“I’m honored to receive the Ripple of Hope Award,” said Broussard in an article from GlobeNewswire. “Robert F. Kennedy inspired our nation to rededicate itself to social and economic justice for all Americans, and that critical work continues today.” …Read more

Categories: Alumni, Former Students, Health Care, Mays Business, News, Texas A&M

Mays Business School at Texas A&M University and health and well-being company Humana Inc. (NYSE: HUM) are launching the Humana-Mays Health Care Analytics 2018 Case Competition to showcase students’ analytical abilities to solve a real-world business problem. The case competition is open to all accredited colleges in the United States.

Students enrolled full-time in accredited Master of Science, Master of Arts, Master of Information Systems, Master of Public Health, or Master of Business Administration programs at an educational institution based in the United States are eligible to enter. Students are invited to join in groups of two to three students—from the same school—to tackle a real-world case that will be announced in September.

“We’re proud to host one of the top national competitions known for attracting the brightest MS/MBA students in the country to use data analytics in solving a real-world business problem in health care,” said Eli Jones, dean of Mays Business School.

The prizes for the winning teams have been significantly increased this year to $20,000 for first place, $10,000 for second place, and $5,000 for third place.

“Emerging technologies and richer analytics will continue to create new opportunities and change the way many industries do business, especially health care,” said Humana President and CEO Bruce Broussard. “We’re excited to partner once again with Texas A&M, my alma mater, on this challenge and help students develop the leadership skills needed to thrive during transformative times.”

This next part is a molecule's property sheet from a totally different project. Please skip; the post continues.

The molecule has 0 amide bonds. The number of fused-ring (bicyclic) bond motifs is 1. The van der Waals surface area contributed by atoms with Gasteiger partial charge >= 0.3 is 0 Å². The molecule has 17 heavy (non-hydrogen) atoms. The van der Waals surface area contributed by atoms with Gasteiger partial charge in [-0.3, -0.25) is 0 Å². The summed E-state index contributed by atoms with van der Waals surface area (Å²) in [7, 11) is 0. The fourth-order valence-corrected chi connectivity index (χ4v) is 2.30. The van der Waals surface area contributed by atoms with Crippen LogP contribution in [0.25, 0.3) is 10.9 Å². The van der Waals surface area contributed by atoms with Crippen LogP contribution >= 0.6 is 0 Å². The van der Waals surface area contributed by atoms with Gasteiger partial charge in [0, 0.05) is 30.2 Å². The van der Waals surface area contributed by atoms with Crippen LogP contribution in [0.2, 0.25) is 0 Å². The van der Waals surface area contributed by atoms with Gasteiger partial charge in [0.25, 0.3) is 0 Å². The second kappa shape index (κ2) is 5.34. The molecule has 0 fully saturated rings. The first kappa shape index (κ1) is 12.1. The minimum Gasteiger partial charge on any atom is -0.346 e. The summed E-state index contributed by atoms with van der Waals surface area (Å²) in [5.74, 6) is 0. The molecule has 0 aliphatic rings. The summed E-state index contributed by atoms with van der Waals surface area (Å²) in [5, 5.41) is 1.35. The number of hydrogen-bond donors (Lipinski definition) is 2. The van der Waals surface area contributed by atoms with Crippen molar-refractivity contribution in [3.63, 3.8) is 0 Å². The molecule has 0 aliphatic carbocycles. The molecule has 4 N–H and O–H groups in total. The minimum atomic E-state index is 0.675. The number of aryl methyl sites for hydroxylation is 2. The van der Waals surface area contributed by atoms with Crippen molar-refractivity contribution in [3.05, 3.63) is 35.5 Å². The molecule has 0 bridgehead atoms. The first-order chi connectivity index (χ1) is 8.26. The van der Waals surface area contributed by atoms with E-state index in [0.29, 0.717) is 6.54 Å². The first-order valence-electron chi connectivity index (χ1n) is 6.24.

The teams will be judged based on the following criteria:

  • Ability to establish key performance indicators aligned to business needs
  • Quantitative analysis identifying key business insights
  • Ability to provide unique insights for business improvements
  • Professionalism and visualization skills

In 2017, more than 300 master’s degree candidates representing 109 teams from 19 major universities in the U.S. registered for the competition. Students Hongxia Shi, Shenyang Yang, and Xiangyi Che from Purdue University received the top prize.

Key dates for 2018 participants include:

  • Sept. 12: Virtual kickoff for prospective participants
  • Sept. 18: Team submissions due (2-3 members from same school)